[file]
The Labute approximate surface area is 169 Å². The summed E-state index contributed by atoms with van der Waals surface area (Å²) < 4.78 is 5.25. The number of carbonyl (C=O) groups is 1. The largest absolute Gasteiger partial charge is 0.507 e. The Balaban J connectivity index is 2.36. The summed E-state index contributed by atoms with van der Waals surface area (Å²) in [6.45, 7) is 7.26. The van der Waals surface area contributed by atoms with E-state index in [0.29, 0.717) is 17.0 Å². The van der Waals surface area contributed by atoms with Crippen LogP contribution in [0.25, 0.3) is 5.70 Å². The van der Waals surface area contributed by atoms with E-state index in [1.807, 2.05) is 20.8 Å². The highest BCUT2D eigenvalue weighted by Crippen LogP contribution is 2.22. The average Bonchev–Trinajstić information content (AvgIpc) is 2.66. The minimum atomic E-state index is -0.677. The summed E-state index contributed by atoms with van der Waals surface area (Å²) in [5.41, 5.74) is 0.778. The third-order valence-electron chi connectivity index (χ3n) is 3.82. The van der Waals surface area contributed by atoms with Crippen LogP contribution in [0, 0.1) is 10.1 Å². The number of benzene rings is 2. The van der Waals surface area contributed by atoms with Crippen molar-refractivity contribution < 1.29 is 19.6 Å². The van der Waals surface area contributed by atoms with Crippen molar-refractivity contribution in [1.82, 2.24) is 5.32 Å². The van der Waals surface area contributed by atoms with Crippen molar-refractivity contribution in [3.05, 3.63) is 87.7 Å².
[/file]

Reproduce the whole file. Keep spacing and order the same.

The Labute approximate surface area is 169 Å². The summed E-state index contributed by atoms with van der Waals surface area (Å²) < 4.78 is 5.25. The number of carbonyl (C=O) groups is 1. The largest absolute Gasteiger partial charge is 0.507 e. The Balaban J connectivity index is 2.36. The summed E-state index contributed by atoms with van der Waals surface area (Å²) in [6.45, 7) is 7.26. The van der Waals surface area contributed by atoms with E-state index in [0.29, 0.717) is 17.0 Å². The van der Waals surface area contributed by atoms with Crippen LogP contribution in [0.25, 0.3) is 5.70 Å². The van der Waals surface area contributed by atoms with E-state index in [1.807, 2.05) is 20.8 Å². The highest BCUT2D eigenvalue weighted by Crippen LogP contribution is 2.22. The average Bonchev–Trinajstić information content (AvgIpc) is 2.66. The minimum atomic E-state index is -0.677. The summed E-state index contributed by atoms with van der Waals surface area (Å²) in [5.41, 5.74) is 0.778. The third-order valence-electron chi connectivity index (χ3n) is 3.82. The van der Waals surface area contributed by atoms with Crippen LogP contribution in [0, 0.1) is 10.1 Å². The number of benzene rings is 2. The van der Waals surface area contributed by atoms with Crippen molar-refractivity contribution < 1.29 is 19.6 Å². The van der Waals surface area contributed by atoms with Crippen molar-refractivity contribution in [1.82, 2.24) is 5.32 Å². The van der Waals surface area contributed by atoms with Crippen molar-refractivity contribution in [3.05, 3.63) is 87.7 Å².